What's better than a Night at the Museum? A night at the zoo! On Tuesday and Thursday evenings, you can take a guided tour of the zoo after closing hours. This means getting to watch all those nocturnal animals wake up and start to have some fun. The tours begin at 21.00 and last about 90 minutes.
Since we are all concerned about our children's development, this summer we're also looking ahead to the school year. For preschoolers, we're looking at the English Playschool, a friendly, professional, cheerful place that runs a variety of programs for kids as soon as they are potty-trained right up to school age. Here kids learn English as they develop all their skills — from coordination to problem solving, social skills, and communication. The school is a Russian-licensed educational institution that is a member of the British Association for Early Childhood Education.
For older kids, we recommend the British International School. This is one of the oldest schools in Moscow that provides the highest quality education in English. The school has nine facilities around the city, offering education from the nursery-school level right up through the International General Certificate in Education and the International Baccalaureate Diploma. Summer is a good time to speak with the administrators and prepare your child for the school year.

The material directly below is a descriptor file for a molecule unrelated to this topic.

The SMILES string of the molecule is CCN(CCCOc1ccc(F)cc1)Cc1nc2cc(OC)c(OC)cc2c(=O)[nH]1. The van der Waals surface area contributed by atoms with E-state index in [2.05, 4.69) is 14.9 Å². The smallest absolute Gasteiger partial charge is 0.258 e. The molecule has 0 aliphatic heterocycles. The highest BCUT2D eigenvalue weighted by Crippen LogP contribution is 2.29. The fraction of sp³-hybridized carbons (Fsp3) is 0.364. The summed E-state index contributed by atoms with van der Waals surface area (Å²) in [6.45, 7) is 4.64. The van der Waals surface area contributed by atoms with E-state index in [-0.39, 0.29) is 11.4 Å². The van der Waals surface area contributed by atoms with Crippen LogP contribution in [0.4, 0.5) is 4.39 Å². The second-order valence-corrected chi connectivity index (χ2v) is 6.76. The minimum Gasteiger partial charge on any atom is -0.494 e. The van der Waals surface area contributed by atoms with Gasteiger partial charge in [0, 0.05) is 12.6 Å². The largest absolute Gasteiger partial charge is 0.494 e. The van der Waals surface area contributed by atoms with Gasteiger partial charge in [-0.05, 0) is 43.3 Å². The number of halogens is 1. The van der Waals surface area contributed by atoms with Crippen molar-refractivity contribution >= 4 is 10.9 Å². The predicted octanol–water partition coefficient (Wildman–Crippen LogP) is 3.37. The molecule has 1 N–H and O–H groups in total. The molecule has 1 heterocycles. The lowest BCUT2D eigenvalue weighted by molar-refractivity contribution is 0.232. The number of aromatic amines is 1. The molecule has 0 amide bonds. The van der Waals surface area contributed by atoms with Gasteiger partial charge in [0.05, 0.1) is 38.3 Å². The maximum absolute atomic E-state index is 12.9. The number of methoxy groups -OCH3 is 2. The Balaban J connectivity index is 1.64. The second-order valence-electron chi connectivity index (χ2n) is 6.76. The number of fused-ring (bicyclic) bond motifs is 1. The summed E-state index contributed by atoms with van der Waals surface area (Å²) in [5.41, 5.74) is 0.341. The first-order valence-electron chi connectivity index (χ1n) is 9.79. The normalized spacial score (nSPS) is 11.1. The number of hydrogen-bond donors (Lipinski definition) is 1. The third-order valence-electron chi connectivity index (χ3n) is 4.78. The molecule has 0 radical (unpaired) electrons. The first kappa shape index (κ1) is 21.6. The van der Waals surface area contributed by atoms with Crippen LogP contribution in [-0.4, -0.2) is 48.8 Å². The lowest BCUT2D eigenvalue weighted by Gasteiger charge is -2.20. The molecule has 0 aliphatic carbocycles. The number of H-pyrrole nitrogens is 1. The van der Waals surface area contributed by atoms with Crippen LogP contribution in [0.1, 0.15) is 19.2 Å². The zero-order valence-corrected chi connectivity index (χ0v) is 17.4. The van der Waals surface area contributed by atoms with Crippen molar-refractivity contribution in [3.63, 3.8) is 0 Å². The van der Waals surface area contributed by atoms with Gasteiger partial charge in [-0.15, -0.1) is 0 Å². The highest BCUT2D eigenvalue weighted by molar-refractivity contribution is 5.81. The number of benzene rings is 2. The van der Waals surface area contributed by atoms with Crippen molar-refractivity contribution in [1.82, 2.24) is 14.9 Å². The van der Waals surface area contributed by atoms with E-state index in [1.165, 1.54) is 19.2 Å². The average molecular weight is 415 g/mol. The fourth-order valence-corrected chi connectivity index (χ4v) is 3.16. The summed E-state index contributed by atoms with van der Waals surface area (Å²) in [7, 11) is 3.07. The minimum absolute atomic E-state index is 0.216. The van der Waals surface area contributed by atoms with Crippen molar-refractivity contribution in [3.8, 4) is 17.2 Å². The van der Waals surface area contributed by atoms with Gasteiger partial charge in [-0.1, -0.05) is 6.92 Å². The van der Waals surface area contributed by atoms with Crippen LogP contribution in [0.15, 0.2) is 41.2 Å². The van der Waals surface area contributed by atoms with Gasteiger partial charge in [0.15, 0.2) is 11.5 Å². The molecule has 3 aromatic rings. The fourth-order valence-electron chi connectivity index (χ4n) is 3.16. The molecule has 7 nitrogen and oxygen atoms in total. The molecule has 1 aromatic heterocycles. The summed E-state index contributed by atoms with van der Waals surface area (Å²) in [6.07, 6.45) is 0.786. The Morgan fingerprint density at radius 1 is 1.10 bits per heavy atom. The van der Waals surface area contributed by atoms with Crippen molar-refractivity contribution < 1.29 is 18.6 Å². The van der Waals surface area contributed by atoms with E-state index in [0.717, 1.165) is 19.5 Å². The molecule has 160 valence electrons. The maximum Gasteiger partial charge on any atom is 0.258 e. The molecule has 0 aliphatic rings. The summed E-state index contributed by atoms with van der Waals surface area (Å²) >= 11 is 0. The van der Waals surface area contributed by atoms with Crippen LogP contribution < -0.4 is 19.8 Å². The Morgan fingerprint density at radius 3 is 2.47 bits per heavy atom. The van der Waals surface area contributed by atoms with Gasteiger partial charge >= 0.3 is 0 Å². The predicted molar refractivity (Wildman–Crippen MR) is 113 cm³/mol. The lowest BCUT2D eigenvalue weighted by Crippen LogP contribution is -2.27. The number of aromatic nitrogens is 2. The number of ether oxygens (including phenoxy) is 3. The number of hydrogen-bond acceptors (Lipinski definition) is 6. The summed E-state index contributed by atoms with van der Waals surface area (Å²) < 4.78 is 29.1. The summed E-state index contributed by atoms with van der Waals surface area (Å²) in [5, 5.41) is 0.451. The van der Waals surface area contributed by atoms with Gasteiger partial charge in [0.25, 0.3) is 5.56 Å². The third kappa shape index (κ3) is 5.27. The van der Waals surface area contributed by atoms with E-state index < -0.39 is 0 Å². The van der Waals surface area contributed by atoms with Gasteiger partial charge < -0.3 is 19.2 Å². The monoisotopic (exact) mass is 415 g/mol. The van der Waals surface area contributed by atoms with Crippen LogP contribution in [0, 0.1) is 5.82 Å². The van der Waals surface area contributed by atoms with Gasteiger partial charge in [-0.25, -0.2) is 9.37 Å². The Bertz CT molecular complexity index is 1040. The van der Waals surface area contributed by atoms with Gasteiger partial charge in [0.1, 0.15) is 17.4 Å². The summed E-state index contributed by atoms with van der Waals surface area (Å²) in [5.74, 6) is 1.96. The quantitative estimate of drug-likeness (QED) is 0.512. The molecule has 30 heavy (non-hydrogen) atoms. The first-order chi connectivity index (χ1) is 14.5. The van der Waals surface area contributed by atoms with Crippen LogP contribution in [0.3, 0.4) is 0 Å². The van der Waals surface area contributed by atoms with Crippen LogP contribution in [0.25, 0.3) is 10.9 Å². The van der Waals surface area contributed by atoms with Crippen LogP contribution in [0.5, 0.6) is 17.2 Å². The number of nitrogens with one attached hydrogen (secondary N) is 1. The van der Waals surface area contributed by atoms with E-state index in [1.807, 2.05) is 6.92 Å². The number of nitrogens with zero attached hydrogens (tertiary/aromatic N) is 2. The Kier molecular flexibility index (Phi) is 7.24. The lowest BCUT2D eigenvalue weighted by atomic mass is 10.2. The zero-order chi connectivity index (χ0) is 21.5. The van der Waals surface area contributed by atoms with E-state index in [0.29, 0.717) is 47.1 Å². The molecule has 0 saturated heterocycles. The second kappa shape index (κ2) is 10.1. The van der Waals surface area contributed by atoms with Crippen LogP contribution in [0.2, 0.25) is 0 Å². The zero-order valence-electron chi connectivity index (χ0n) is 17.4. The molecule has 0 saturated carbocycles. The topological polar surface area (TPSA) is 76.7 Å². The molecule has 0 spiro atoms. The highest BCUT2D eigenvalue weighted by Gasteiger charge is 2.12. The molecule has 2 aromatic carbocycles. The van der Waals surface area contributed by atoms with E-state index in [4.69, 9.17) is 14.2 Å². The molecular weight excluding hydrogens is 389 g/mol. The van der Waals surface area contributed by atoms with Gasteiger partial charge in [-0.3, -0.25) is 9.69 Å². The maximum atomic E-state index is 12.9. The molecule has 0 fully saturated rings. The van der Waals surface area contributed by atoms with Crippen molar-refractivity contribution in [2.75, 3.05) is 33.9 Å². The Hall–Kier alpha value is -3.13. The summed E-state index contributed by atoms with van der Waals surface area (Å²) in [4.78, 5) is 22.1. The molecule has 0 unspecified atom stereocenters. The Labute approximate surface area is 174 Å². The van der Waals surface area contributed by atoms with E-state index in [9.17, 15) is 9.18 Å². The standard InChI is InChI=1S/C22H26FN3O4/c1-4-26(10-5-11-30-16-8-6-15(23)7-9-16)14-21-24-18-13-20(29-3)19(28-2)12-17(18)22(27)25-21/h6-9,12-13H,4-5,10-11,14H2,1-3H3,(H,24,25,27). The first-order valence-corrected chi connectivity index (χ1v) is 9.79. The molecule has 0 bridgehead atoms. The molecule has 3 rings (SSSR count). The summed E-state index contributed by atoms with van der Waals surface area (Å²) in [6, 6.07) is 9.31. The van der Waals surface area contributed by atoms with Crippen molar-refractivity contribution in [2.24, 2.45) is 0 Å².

And since we have some birthday celebrations for small people during the summer, we are planning to take a break from school planning for some parties at one of the Anderson Cafes.† We can take over one of the banquet rooms, let the staff help plan the event (soap bubbles will figure prominently), and order a meal that is kid-friendly†and culminates in a fabulous thematic cake — this year it might be a princess. The best part? While the kids are safely occupied with games, toys, and†funfood, we adults can kick back with a nice Italian dinner with good wine.